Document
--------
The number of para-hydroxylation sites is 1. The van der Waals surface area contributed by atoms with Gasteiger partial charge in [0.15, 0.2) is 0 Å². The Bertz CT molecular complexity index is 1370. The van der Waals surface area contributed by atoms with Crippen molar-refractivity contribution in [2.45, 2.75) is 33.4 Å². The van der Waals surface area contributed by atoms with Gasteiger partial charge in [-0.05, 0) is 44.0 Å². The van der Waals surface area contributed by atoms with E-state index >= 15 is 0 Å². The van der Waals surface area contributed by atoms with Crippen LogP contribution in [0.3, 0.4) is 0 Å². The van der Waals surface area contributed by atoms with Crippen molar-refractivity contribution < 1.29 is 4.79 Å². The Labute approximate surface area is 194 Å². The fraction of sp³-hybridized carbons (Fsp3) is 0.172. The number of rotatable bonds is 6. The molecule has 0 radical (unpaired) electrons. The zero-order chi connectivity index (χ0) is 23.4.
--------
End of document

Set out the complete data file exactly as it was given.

The number of para-hydroxylation sites is 1. The van der Waals surface area contributed by atoms with Gasteiger partial charge in [0.15, 0.2) is 0 Å². The Bertz CT molecular complexity index is 1370. The van der Waals surface area contributed by atoms with Crippen molar-refractivity contribution in [2.45, 2.75) is 33.4 Å². The van der Waals surface area contributed by atoms with Gasteiger partial charge in [-0.05, 0) is 44.0 Å². The van der Waals surface area contributed by atoms with E-state index >= 15 is 0 Å². The van der Waals surface area contributed by atoms with Crippen LogP contribution in [0.3, 0.4) is 0 Å². The van der Waals surface area contributed by atoms with Crippen molar-refractivity contribution < 1.29 is 4.79 Å². The Labute approximate surface area is 194 Å². The fraction of sp³-hybridized carbons (Fsp3) is 0.172. The number of rotatable bonds is 6. The molecule has 0 radical (unpaired) electrons. The zero-order chi connectivity index (χ0) is 23.4.